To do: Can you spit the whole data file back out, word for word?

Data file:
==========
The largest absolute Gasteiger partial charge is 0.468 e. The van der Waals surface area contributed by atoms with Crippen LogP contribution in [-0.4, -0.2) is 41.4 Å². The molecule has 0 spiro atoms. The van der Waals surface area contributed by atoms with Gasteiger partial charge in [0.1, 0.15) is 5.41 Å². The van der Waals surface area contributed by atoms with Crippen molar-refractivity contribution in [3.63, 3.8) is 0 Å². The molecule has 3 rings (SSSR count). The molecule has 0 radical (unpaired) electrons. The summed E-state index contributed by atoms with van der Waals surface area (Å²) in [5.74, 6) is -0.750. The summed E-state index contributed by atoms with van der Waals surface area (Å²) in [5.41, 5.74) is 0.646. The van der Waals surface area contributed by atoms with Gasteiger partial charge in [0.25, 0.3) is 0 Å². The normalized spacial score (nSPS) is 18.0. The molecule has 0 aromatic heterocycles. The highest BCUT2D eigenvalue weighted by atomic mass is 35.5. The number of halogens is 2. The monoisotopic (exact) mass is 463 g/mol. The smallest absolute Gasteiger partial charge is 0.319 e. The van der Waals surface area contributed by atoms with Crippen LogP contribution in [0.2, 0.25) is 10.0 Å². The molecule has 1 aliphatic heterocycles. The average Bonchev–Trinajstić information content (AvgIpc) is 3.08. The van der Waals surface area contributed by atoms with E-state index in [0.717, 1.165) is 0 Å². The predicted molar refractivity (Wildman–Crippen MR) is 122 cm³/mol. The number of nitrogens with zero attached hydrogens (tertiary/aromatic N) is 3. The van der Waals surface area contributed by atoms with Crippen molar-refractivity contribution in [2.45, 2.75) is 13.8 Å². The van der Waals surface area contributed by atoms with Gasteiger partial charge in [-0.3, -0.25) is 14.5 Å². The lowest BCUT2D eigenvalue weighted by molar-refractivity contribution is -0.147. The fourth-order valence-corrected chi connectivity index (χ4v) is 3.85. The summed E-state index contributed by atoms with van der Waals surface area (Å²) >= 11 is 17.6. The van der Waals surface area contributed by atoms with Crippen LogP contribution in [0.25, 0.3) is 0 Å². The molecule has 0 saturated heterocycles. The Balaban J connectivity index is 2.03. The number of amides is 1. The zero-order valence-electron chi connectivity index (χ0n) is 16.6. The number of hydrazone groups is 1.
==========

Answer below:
The largest absolute Gasteiger partial charge is 0.468 e. The van der Waals surface area contributed by atoms with Crippen LogP contribution in [-0.4, -0.2) is 41.4 Å². The molecule has 0 spiro atoms. The van der Waals surface area contributed by atoms with Gasteiger partial charge in [0.1, 0.15) is 5.41 Å². The van der Waals surface area contributed by atoms with Crippen molar-refractivity contribution in [3.63, 3.8) is 0 Å². The molecule has 3 rings (SSSR count). The molecule has 0 radical (unpaired) electrons. The summed E-state index contributed by atoms with van der Waals surface area (Å²) in [5.74, 6) is -0.750. The summed E-state index contributed by atoms with van der Waals surface area (Å²) in [5.41, 5.74) is 0.646. The van der Waals surface area contributed by atoms with Gasteiger partial charge in [0.25, 0.3) is 0 Å². The normalized spacial score (nSPS) is 18.0. The molecule has 0 aromatic heterocycles. The highest BCUT2D eigenvalue weighted by atomic mass is 35.5. The number of halogens is 2. The monoisotopic (exact) mass is 463 g/mol. The smallest absolute Gasteiger partial charge is 0.319 e. The van der Waals surface area contributed by atoms with Crippen LogP contribution in [0.2, 0.25) is 10.0 Å². The molecule has 1 aliphatic heterocycles. The average Bonchev–Trinajstić information content (AvgIpc) is 3.08. The van der Waals surface area contributed by atoms with E-state index in [0.717, 1.165) is 0 Å². The predicted molar refractivity (Wildman–Crippen MR) is 122 cm³/mol. The number of nitrogens with zero attached hydrogens (tertiary/aromatic N) is 3. The van der Waals surface area contributed by atoms with Crippen molar-refractivity contribution in [2.45, 2.75) is 13.8 Å². The van der Waals surface area contributed by atoms with Gasteiger partial charge in [-0.3, -0.25) is 14.5 Å². The lowest BCUT2D eigenvalue weighted by molar-refractivity contribution is -0.147. The fourth-order valence-corrected chi connectivity index (χ4v) is 3.85. The summed E-state index contributed by atoms with van der Waals surface area (Å²) >= 11 is 17.6. The van der Waals surface area contributed by atoms with Crippen LogP contribution in [0.25, 0.3) is 0 Å². The molecule has 0 saturated heterocycles. The Balaban J connectivity index is 2.03. The number of amides is 1. The zero-order valence-electron chi connectivity index (χ0n) is 16.6. The number of hydrazone groups is 1.